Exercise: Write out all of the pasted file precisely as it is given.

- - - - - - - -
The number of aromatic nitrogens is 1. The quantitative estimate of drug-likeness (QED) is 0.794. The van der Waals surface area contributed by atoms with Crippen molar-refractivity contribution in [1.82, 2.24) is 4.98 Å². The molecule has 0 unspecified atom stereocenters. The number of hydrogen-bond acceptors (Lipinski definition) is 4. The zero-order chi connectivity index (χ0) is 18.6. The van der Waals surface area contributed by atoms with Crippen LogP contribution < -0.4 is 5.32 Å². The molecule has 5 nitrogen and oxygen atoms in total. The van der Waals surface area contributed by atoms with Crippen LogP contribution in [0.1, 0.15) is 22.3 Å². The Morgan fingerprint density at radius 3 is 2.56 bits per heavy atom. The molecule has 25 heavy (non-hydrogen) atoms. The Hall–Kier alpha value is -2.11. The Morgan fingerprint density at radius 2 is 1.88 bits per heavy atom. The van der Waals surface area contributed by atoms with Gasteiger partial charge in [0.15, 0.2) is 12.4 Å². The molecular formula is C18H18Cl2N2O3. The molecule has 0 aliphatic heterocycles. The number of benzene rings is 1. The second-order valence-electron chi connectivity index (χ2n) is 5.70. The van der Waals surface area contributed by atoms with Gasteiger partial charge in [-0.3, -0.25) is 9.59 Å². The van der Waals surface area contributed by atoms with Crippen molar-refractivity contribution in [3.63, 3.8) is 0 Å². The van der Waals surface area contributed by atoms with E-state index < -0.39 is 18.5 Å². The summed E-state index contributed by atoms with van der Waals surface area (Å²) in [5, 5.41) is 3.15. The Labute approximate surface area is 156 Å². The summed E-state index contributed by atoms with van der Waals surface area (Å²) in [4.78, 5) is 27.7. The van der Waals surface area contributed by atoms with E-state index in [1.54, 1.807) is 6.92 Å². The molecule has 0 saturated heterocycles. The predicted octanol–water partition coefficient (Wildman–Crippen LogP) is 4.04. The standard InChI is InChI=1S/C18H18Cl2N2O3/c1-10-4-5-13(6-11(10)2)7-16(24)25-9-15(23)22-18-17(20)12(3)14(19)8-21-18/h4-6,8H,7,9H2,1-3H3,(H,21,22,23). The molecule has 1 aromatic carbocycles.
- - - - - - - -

The number of aromatic nitrogens is 1. The quantitative estimate of drug-likeness (QED) is 0.794. The van der Waals surface area contributed by atoms with Crippen molar-refractivity contribution in [1.82, 2.24) is 4.98 Å². The molecule has 0 unspecified atom stereocenters. The number of hydrogen-bond acceptors (Lipinski definition) is 4. The zero-order chi connectivity index (χ0) is 18.6. The van der Waals surface area contributed by atoms with Crippen LogP contribution < -0.4 is 5.32 Å². The molecule has 5 nitrogen and oxygen atoms in total. The van der Waals surface area contributed by atoms with Crippen LogP contribution in [0.1, 0.15) is 22.3 Å². The Morgan fingerprint density at radius 3 is 2.56 bits per heavy atom. The molecule has 25 heavy (non-hydrogen) atoms. The Hall–Kier alpha value is -2.11. The Morgan fingerprint density at radius 2 is 1.88 bits per heavy atom. The van der Waals surface area contributed by atoms with Gasteiger partial charge in [0.15, 0.2) is 12.4 Å². The molecular formula is C18H18Cl2N2O3. The molecule has 0 aliphatic heterocycles. The number of benzene rings is 1. The second-order valence-electron chi connectivity index (χ2n) is 5.70. The van der Waals surface area contributed by atoms with Gasteiger partial charge in [-0.3, -0.25) is 9.59 Å². The van der Waals surface area contributed by atoms with Crippen molar-refractivity contribution in [3.63, 3.8) is 0 Å². The van der Waals surface area contributed by atoms with E-state index < -0.39 is 18.5 Å². The summed E-state index contributed by atoms with van der Waals surface area (Å²) in [5, 5.41) is 3.15. The Labute approximate surface area is 156 Å². The summed E-state index contributed by atoms with van der Waals surface area (Å²) in [4.78, 5) is 27.7. The van der Waals surface area contributed by atoms with E-state index in [1.54, 1.807) is 6.92 Å². The molecule has 0 saturated heterocycles. The predicted octanol–water partition coefficient (Wildman–Crippen LogP) is 4.04. The standard InChI is InChI=1S/C18H18Cl2N2O3/c1-10-4-5-13(6-11(10)2)7-16(24)25-9-15(23)22-18-17(20)12(3)14(19)8-21-18/h4-6,8H,7,9H2,1-3H3,(H,21,22,23). The molecule has 1 aromatic carbocycles.